In a 2018 study published in the medical journal Evidence-Based Complementary and Alternative Medicine, regularly bathing in warm water was linked to positive health benefits, including high-quality sleep, low stress levels, and improved mood. Personally, I'm more of a shower girl, but clearly, soaking in a warm tub can work wonders on a busy mind, and according to a team of wellness experts at Saje Natural Wellness, there's nothing more rejuvenating than a nice long bath.
"It’s not always easy to drift off when your mind is racing with last-minute tasks," the experts tell Elite Daily. So to up your bath game and help you unwind before bed, Saje experts tell Elite Daily that adding healing essential oils "that support a zen state of mind," such as the brand's Stress Release or Unwind, should do the trick.
Simply Close Your Eyes And Listen To Soothing Music
I don't know about you, but to me, the choice of music is really what makes or breaks the ambiance of a spa. I love lying down for a massage and focusing not only on the way my body feels, but also the music that's meant to calm my mind.
In a 2013 study published in the scientific journal PLOS One, researchers found that listening to soothing music can have a positive effect on your stress levels, and may be especially beneficial before a stressful event actually happens. So whether you've had a taxing day at the office, or you know tomorrow's schedule is going to be the linear definition of chaos, dim the lights in your bedroom or living room, sit in a comfortable seat or lie down in a sea of blankets, put on some soothing tunes (I'd go with the sound of rain, personally), and allow your mind to relax and wander.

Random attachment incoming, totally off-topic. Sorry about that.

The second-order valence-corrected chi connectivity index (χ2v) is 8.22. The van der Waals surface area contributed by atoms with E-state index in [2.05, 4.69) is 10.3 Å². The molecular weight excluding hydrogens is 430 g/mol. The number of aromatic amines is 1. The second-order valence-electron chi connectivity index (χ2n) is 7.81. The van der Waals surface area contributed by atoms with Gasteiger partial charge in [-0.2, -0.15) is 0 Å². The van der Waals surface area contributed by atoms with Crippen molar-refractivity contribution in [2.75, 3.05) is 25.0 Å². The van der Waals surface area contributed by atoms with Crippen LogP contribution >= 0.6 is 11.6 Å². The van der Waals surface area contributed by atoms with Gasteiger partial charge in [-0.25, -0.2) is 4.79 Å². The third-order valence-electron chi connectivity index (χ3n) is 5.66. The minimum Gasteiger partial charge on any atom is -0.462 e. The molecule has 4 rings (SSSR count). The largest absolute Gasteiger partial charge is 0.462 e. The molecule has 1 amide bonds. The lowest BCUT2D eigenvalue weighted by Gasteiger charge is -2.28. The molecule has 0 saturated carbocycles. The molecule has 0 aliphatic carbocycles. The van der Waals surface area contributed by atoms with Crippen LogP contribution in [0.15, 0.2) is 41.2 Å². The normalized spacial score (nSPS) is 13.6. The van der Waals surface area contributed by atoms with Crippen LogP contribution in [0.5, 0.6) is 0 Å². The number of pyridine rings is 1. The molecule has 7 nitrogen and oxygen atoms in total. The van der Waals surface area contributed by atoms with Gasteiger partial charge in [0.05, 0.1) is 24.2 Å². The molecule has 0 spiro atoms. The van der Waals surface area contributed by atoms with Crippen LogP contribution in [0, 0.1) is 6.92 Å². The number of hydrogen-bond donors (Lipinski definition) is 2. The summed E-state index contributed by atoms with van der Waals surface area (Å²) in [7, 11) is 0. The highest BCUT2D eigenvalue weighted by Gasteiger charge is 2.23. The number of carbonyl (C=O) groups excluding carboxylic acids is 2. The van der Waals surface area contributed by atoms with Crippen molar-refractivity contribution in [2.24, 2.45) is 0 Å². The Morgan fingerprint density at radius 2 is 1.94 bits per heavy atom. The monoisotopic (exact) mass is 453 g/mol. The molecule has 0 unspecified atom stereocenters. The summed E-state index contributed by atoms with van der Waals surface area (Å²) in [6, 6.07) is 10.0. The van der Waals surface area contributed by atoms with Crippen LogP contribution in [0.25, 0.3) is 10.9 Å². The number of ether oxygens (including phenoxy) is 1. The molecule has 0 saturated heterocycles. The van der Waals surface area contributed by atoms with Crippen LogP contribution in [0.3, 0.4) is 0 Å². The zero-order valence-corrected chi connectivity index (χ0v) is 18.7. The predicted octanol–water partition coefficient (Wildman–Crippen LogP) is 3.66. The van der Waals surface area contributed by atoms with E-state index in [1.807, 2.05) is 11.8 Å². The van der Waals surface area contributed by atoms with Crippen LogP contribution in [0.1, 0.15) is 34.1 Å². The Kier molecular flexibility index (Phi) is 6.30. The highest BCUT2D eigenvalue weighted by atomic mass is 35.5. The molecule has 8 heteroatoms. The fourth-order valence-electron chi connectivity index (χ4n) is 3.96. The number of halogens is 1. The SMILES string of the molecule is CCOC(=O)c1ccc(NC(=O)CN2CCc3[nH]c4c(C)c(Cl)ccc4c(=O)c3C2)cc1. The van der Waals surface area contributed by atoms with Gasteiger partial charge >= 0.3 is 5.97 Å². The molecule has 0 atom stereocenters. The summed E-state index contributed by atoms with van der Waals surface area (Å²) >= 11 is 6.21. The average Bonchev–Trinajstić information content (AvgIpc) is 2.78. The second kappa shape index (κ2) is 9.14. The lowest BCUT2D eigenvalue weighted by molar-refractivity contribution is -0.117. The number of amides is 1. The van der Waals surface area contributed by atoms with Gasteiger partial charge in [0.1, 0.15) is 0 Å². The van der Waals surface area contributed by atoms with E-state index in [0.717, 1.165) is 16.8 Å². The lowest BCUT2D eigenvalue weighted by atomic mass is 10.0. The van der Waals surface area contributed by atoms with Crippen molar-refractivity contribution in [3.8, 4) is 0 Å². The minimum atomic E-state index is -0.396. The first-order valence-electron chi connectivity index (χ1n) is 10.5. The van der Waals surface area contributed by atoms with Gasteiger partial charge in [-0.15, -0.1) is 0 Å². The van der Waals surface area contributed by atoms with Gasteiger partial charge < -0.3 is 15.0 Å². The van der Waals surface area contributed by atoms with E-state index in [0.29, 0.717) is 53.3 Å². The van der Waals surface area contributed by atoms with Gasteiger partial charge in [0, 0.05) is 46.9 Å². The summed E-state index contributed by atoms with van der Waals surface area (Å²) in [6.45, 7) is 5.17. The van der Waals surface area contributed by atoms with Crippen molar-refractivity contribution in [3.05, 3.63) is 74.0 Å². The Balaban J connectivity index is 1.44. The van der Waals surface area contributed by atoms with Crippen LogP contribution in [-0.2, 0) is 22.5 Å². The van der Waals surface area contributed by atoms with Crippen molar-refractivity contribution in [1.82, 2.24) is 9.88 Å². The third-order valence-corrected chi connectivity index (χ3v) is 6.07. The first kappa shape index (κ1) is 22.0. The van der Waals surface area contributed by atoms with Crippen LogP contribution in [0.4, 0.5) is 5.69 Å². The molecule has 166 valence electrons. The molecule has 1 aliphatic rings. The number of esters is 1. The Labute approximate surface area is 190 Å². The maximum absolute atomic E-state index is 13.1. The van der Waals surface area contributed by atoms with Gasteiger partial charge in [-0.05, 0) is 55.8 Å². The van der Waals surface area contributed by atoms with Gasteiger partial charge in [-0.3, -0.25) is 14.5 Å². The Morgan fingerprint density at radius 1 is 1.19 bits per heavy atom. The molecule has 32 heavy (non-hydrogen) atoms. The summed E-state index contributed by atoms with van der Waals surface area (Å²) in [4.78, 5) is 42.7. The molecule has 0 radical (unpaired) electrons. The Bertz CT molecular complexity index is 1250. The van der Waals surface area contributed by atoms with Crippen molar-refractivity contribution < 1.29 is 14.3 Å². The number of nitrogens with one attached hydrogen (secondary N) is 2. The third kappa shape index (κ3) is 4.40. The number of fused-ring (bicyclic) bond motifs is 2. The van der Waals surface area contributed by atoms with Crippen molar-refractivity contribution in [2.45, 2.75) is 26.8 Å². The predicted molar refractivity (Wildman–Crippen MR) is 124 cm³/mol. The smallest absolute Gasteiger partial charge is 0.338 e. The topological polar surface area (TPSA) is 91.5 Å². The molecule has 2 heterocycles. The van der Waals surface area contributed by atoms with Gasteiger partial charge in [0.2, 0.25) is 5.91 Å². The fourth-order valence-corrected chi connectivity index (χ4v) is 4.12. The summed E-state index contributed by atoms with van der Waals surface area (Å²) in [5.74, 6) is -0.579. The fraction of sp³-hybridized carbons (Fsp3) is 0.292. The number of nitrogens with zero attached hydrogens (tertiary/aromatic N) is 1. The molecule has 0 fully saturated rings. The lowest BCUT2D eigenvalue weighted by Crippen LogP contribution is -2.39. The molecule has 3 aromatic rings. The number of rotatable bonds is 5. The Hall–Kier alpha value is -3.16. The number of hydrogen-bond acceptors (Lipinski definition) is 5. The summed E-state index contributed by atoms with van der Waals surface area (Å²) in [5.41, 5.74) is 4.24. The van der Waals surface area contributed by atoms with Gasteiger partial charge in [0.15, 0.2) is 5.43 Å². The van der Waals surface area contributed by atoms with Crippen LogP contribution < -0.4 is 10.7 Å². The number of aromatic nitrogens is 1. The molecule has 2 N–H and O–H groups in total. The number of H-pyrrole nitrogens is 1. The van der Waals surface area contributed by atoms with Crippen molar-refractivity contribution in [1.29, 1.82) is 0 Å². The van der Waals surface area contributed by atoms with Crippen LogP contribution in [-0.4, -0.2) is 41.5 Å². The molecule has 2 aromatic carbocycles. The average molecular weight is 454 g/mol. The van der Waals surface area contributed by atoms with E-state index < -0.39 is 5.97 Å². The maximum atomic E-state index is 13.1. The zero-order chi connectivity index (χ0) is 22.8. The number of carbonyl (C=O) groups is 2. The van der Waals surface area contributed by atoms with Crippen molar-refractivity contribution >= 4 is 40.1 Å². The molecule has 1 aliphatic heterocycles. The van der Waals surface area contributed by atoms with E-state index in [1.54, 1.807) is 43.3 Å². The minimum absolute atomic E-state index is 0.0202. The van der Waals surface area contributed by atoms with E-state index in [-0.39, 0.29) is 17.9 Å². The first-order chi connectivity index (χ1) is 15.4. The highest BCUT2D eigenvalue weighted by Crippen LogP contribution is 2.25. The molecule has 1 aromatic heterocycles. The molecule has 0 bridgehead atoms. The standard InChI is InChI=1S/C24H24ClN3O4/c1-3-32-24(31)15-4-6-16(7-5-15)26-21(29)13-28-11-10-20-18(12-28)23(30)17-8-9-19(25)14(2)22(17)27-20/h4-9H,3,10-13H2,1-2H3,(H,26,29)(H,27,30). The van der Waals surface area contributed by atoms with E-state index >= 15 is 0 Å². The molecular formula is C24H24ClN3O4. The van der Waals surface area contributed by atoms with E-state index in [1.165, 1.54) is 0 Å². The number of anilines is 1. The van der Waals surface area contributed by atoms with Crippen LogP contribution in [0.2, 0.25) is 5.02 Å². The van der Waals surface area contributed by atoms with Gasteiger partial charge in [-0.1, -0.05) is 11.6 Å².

DIY Your Own Steam Room
If your first order of business at the spa is to make a beeline for the sauna, then you're in luck. In a 2018 clinical study published in Evidence-Based Complementary and Alternative Medicine, after four weeks of regular sauna sessions, patients experiencing symptoms of depression reported improved mood and relaxation. And the good news is, it's super easy to DIY your own steam room at home.
"Steaming is great at home, as it will open your pores for a better cleanse," board-certified dermatologist, Dr. Shari Sperling, tells Elite Daily. "I’m [also] open to adding essential oils to steam [for stress relief], but you have to make sure you are aware of the ingredients and what you’re putting on your skin."
For this home spa treatment, all you have to do is crank up the hot water, and let your shower run, baby. Close your bathroom door, take a seat, and let your skin soak it all in. Adding a few drops of your favorite essential oil could be beneficial, though as Dr. Sperling suggests, make sure you're doing your research and/or talking to an expert to see which kinds work best for you and your skin.